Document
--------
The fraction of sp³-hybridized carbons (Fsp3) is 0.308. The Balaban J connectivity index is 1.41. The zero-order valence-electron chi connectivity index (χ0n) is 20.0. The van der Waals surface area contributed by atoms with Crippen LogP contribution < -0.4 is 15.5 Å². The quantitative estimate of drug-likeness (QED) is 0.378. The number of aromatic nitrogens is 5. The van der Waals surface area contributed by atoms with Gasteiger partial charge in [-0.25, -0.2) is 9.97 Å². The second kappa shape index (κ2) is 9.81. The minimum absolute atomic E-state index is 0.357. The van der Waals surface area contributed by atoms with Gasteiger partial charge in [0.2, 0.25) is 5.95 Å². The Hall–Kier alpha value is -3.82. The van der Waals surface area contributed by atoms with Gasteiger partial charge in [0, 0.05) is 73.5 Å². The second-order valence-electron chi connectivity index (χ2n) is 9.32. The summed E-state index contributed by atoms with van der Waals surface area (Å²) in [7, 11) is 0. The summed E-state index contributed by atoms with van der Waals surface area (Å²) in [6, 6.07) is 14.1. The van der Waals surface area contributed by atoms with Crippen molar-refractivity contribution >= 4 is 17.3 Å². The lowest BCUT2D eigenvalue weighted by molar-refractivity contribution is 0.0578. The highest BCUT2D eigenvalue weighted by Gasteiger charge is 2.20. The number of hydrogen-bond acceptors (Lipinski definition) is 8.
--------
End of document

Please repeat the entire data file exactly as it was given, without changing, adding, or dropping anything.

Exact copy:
The fraction of sp³-hybridized carbons (Fsp3) is 0.308. The Balaban J connectivity index is 1.41. The zero-order valence-electron chi connectivity index (χ0n) is 20.0. The van der Waals surface area contributed by atoms with Crippen LogP contribution < -0.4 is 15.5 Å². The quantitative estimate of drug-likeness (QED) is 0.378. The number of aromatic nitrogens is 5. The van der Waals surface area contributed by atoms with Gasteiger partial charge in [-0.25, -0.2) is 9.97 Å². The second kappa shape index (κ2) is 9.81. The minimum absolute atomic E-state index is 0.357. The van der Waals surface area contributed by atoms with Gasteiger partial charge in [0.2, 0.25) is 5.95 Å². The Hall–Kier alpha value is -3.82. The van der Waals surface area contributed by atoms with Gasteiger partial charge in [0, 0.05) is 73.5 Å². The second-order valence-electron chi connectivity index (χ2n) is 9.32. The summed E-state index contributed by atoms with van der Waals surface area (Å²) in [7, 11) is 0. The summed E-state index contributed by atoms with van der Waals surface area (Å²) in [6, 6.07) is 14.1. The van der Waals surface area contributed by atoms with Crippen molar-refractivity contribution >= 4 is 17.3 Å². The lowest BCUT2D eigenvalue weighted by molar-refractivity contribution is 0.0578. The highest BCUT2D eigenvalue weighted by Gasteiger charge is 2.20. The number of hydrogen-bond acceptors (Lipinski definition) is 8.